Boone Manary offers customers fresh-from-the-farm sweet corn. Photo by Brenda Brinkley.
Boone Manary offers customers fresh-from-the-farm sweet corn. Photo by Brenda Brinkley.

Teen grows and sells sweet corn as part of his SAE

MARSHFIELD, MO. – Farmers in the Ozarks are busy raising cattle and crops and hard-working kids. At least that’s the case on the Manary farm in Webster County, near Marshfield, Mo.

Boone Manary is just such a kid. His parents, Matt and Julie Manary, are raising their children with strong work ethics. Boone is 16 years old and has three sisters, Tatum (22), Riley (18), and Miller (12).

Lately, Boone might be found in a parking lot in Marshfield selling corn out of the back of his truck. Raising corn is a family tradition. “My sister, Riley, did it for her project when she was in FFA. I started just helping her. Once I got in high school, we both did it as a project. Then she graduated,” Boone explained. “My great grandpa, Argus Manary, always grew it.”

Boone is a junior at Marshfield High School where he serves as FFA secretary.

As one of his SAE projects (Supervised Agricultural Experience) Boone raises and sells corn. He plants about 2 acres of Obsession Two corn. 

“It’s a Pioneer seed. It looks like Peaches and Cream; it’s bi-colored,” he said. “I’ve been helping with the corn since I was in seventh grade. 

He has already experienced the good and the bad.

“This year it worked pretty good. We caught a couple of those little showers at the right time and it worked out. Last year, we didn’t have any that made because it didn’t rain,” Boone explained. “If it doesn’t rain, you have nothing at all. You can try to water it, but it takes a lot of water. You don’t realize how much water it takes to grow anything.”

Fortunately, he had a much better year this year. 

“Last time we had about this much, we sold 19,000 ears,” Boone said. He is expecting it to be close to that this year. “It depends on how much we get picked.”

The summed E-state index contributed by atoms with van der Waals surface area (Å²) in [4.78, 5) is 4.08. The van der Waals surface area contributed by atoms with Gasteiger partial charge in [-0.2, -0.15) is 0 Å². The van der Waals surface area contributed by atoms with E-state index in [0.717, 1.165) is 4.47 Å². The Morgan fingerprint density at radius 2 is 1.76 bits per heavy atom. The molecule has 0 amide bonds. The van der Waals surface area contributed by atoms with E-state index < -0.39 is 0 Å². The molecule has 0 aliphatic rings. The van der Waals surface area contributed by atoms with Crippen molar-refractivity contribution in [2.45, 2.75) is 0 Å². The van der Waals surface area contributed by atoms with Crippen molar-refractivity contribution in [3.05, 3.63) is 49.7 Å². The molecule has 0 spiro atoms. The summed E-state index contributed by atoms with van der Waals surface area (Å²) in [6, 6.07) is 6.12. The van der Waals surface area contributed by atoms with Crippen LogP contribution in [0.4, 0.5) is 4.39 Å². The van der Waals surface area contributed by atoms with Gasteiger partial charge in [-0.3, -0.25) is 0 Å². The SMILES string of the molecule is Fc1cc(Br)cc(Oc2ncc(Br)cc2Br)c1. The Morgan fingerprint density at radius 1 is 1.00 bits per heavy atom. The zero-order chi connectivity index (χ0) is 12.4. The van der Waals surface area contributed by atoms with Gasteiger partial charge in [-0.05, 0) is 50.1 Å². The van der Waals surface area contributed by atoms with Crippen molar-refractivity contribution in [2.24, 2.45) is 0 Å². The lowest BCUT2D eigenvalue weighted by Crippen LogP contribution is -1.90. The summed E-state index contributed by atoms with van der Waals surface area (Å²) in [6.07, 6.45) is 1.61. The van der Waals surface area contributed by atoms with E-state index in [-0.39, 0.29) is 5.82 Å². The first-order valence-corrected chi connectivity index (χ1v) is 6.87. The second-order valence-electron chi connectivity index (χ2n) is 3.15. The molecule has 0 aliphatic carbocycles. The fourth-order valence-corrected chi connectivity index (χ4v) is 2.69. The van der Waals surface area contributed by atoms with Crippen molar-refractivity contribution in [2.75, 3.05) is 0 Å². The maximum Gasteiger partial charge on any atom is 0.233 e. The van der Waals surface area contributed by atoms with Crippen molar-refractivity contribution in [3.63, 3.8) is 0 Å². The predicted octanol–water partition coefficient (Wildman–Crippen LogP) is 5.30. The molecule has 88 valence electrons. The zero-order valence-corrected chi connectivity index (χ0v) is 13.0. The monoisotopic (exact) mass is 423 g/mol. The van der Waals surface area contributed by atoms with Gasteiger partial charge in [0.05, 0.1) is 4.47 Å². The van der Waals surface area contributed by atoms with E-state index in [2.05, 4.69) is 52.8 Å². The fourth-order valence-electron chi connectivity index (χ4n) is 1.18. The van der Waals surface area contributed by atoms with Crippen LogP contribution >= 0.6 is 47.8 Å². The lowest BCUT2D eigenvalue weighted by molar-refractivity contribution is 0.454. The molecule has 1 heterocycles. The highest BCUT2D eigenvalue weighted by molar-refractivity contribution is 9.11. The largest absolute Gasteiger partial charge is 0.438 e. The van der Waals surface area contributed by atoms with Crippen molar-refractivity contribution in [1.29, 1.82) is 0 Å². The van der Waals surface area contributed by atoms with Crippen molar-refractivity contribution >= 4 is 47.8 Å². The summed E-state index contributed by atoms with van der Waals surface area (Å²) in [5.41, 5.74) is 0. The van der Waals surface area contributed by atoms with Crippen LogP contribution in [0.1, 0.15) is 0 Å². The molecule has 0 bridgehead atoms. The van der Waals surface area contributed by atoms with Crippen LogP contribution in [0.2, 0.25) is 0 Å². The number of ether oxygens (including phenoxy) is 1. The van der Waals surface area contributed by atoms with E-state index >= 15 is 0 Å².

Boone spends mornings in the corn field before it gets too hot.

“Probably an hour or an hour and a half. It just depends on how fast it gets hot. The corn is all hand-picked,” he explained. “I compare it to milking cows for two weeks. You have to get out there and do it or it’s going to go to waste. It’s not something you can say, ‘Oh, I’m gonna do it tomorrow,’ because there’s a time window.”

The hardest thing about raising corn is keeping varmints out of it, because even if it grows good and everything works out, you still have to worry about that no matter what, Boone said.

How much of the crop is lost to wild animals depends on where the field is. 

“If it’s close to a patch of woods it’s going to be worse,” Boone said. “You could lose a good 10 percent if you’re not picking it faster than they’re eating it.”

While this is one of Boone’s SAE projects for FFA, he said, “I couldn’t do it without my family. I could never get it all picked by myself.”

When it comes to the corn, Boone hopes to continue the project, and pass it on.  “Hopefully, I’ll do it again next year, if it works out. My little sister is in seventh grade. I hope when she’s in FFA that she does it,” Boone said.

Boone didn’t plant all his corn at the same time, so he could stager production. 

“We planted a patch at the end of April. We planted the second patch at the beginning or middle of June,” he said.

Boone said they usually get two ears of corn per stalk, maybe three.

“Two good ones and maybe one at the bottom that isn’t any good,” he said.

While 2022 wasn’t a good year at all for his corn crop, Boone thinks there are lessons in failure.

 “I think it’s good for somebody to learn how to work hard and have to do something with your hands. It can also be pretty lucrative if it works out,” he said.

The best farming advice he’s ever received is “take pride in what you do. Take pride in working hard,” Boone said.

The greatest influence in his life when it comes to farming is Boone’s dad, Matt Manary. 

“He bought his grandparent’s farm and that’s what he does full-time. He also does custom work,” Boone said.

 In FFA, Boone has more than one SAE project. 

“You don’t have to just have one. I have multiple things down. Working for my dad is one. Whatever you do to make money is considered your SAE project,” Boone explained. He cuts and rakes hay, and helps his dad. Boone also has bottle calves,  bought seven head of Longhorn cattle.  

“I got a loan from the USDA office; a youth loan. I found the Longhorns on Facebook, of all places. I got one that wasn’t with that group. But I bought a set of them with calves,” Boone explained.

 He is not a stranger to Longhorn cattle. 

“Dad has around 80. I have been around them before,” Boone said.


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